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W4A 2012 - Vagner Santana

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W4A 2012 - Vagner Santana

  1. 1. Web Accessibility And People With Dyslexia: A Survey On Techniques And Guidelines W4A 2012, April 17th, 2012 Vagner F. de Santana (IC/UNICAMP) Rosimeire de Oliveira (CMCC/UFABC), Leonelo D. A. Almeida (IC/UNICAMP), and Prof. M. Cecilia C. Baranauskas (IC/UNICAMP)
  2. 2. Agenda • Motivation and Objective • Understanding dyslexia • Methodology • Results • Discussion • Conclusion 2
  3. 3. Motivation • Web accessibility usually refers to visual disabilities • 15 to 20% of the people have dyslexia (IDA) • Commonly found in men; 60-80% (APA) • How to design user interface (UI) also for people with dyslexia? • How many studies have you heard/read/saw about dyslexia? 3
  4. 4. Objective • Bring to light some specificities of dyslexia • Review literature on dyslexia and Web accessibility • Synthesize techniques and guidelines to avoid/eliminate accessibility barriers • Organize guidelines considering maintainers’ roles o Developers o Designers o Content producers 4
  5. 5. Understanding dyslexia • Dyslexia has a Greek origin o "dis" means disorder o "lexia" means language • Dyslexia is a language disorder • Neurology views dyslexia as a neurological disorder of genetic origin • Dyslexia is also viewed as having multiple factors (biological and functional) 5
  6. 6. Understanding dyslexia • People with dyslexia have difficulties to understand written words and sentences • People with dyslexia can benefit from using o Screen readers o Voice recorders o Voice synthesizers o Spell checkers o Screen magnifiers 6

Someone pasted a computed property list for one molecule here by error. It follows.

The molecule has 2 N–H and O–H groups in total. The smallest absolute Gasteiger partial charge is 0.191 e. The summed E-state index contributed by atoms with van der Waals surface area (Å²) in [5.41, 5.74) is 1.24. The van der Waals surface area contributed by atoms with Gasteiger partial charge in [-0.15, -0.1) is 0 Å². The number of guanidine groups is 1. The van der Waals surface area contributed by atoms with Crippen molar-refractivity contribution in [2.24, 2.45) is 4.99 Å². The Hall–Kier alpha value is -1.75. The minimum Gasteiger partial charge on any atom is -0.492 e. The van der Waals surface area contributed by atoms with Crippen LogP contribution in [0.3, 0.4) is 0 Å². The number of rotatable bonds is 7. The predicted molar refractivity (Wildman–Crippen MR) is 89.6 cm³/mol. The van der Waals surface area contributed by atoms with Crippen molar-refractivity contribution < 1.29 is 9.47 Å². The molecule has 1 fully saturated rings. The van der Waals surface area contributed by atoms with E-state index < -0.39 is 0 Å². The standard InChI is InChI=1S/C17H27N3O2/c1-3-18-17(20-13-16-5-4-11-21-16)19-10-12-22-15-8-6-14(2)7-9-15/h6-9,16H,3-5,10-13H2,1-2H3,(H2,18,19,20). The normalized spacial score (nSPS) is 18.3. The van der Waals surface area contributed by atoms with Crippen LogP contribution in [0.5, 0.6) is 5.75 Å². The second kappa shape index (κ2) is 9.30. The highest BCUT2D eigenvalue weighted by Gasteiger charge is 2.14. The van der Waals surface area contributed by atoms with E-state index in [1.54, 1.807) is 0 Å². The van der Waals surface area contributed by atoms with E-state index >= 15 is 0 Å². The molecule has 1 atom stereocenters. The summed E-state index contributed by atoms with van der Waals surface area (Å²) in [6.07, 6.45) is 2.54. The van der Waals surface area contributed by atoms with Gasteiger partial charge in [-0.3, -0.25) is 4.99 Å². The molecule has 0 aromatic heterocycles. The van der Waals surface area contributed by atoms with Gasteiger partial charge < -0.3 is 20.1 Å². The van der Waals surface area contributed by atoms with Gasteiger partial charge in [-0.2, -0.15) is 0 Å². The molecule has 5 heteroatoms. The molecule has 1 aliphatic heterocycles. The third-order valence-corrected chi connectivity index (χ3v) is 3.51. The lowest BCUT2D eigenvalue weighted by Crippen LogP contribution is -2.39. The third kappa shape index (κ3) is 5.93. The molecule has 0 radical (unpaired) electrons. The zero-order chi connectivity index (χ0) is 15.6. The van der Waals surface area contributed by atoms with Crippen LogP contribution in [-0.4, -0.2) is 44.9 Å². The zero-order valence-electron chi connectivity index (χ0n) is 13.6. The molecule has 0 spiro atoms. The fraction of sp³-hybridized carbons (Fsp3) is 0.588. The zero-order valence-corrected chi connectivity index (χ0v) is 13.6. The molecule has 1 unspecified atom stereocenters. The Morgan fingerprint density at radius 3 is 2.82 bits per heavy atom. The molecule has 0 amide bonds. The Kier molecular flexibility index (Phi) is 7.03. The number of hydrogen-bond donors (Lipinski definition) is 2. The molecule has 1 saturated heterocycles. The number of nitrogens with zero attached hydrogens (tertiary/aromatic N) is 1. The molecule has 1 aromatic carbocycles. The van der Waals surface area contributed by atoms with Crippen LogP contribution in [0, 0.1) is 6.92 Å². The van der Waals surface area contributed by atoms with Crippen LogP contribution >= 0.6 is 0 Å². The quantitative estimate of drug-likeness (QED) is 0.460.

7. 7. Understanding dyslexia • However, dyslexia does not mean o Low intellectual level o Low intelligence o Low educational attainment o Disease • It is a specific brain impairment related to language processing. 7
  8. 8. Understanding dyslexia → Diagnosis A) Reading achievement [...] is substantially bellow that expected [...]. B) The disturbance in Criterion A significantly interferes with academic achievements or activities of daily living that require reading skills. C) If a sensory deficit is present, the reading difficulties are in excess of those usually associated with it. (DSM-IV) 8
  9. 9. Methodological → Stance • Universal Design (UD): o Design of something that is usable by everyone, in the widest possible extension, without the need for adaptation or specialized design • Inclusive Design (ID) o Considering the needs of all users in mainstreams applications, not only in systems especially designed for people with disabilities • This work follows UD and considers ID in the whole process 9
  10. 10. Methodology → Procedure 1. Collect outcomes involving dyslexia and Web accessibility (from organizations, papers, and guidelines) 2. Cluster extracts 3. Compile and write them in a guideline style 4. Organize guidelines according to UI elements they refer 5. Set a priority level according to website maintainers’ roles (i.e., developers, designers, and content producers) 10
  11. 11. Results → Groups identified 1. Navigation 2. Text presentation 3. Writing 4. Layout 5. Images and charts 6. End user customization 7. Markup 8. Colors 9. Videos and audios 11
  12. 12. Results → Guidelines per group 12